jumping on the bottom rung to drive the supports into the soft turf.
He yelled as loud as he could:

“Come on down kid! There's a
ladder right here!”

But the roar of the flames was loud
enough that he could barely hear himself.

Shaking his head, he launched
himself up the ladder as quickly as he could. He estimated that there
was less than minute to go before the rest of the house was a fiery
inferno. Halfway up the ladder he realized that he was barefoot, his
shoes lying on the floor beside his couch.
No much I can do
about that now
he thought and
continued his frenzied upwards rush. As soon as he could, he grabbed
the hand that was still waving through the window and tried to pull.
The hand pulled back and he could barely hear a young voice:

“My Mom! She's...”

The roar of the flames drowned out the
rest of the statement.

Greg raced up the last few steps of the
ladder, looking in through the window. A young boy stood right in
front of him, his face streaked with tears. The boy saw Greg in the
window and turned back into the house pointing. Greg followed his
finger and saw a second person, just inside of the door to the room.
She was coughing, retching, and seemed unable to move.

Sliding himself through the window Greg
yelled to the kid from a foot away:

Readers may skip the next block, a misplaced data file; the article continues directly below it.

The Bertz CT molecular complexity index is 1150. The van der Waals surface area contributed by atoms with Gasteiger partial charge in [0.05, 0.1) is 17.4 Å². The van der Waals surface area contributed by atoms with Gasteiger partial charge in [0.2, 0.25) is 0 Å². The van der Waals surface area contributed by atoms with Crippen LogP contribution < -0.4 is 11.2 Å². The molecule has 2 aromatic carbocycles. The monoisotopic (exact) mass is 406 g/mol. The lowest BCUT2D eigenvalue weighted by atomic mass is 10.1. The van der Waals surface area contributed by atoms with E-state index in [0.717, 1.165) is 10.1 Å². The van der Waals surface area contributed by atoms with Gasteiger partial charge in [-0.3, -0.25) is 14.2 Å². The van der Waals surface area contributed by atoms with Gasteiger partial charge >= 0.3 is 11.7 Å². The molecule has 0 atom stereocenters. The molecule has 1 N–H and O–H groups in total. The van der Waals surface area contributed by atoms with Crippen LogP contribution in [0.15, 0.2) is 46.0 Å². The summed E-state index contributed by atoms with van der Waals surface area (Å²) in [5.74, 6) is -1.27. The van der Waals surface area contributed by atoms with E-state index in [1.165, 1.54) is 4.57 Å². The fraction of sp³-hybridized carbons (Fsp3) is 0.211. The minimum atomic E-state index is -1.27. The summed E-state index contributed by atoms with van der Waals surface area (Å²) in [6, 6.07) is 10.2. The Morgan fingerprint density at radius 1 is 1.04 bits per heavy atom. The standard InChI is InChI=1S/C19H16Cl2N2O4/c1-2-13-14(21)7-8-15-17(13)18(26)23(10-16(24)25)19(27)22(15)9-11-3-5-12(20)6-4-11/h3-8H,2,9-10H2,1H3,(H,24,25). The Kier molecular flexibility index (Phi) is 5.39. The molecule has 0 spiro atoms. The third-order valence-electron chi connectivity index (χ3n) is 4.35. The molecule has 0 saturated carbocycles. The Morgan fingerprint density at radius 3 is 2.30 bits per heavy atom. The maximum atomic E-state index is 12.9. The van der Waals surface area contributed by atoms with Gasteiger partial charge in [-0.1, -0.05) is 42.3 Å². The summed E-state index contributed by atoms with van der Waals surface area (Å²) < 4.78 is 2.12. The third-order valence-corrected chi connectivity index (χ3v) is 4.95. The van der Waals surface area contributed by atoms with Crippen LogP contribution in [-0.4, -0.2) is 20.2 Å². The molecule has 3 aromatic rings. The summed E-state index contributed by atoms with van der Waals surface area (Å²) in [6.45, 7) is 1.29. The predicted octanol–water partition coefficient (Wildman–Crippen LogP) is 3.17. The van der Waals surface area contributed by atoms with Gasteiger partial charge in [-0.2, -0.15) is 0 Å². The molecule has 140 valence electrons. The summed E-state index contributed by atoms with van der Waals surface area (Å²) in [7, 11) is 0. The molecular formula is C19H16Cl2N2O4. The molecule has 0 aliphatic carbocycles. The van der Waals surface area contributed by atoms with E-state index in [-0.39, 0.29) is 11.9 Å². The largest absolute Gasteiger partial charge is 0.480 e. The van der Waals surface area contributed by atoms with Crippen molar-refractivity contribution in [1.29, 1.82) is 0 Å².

“Go! Get out of here! I'll get

He helped the boy onto the
windowsill, then charged across the room. Smoke filled the air near
ceiling so he was bent
nearly double as he moved, trying to avoid inhaling too much of it.
He got to the woman and saw that she had been stuffing the cracks
around the door with the blankets from the nearby bed. He guessed
that she had gotten a lungful of smoke, causing her to cough and
retch. He could hear the flames on the other side of the door and the
heat radiating off of it told him he didn't have much time.

Scooping her up, he put her in a
fireman's carry to get her across the room. When he reached the
window he had to stop, leaning her half in and half out of the window
so he could quickly crawl over her to get to the top of the ladder.
He hoped he didn't hurt her in the process but the heat was
increasing and the smoke in the room was still getting thicker,
pouring from an air vent in the far wall. He grabbed her arms and was
in the process of pulling her out to put her back into a fireman's
carry when the door blew out.

The shock wave threw the woman the rest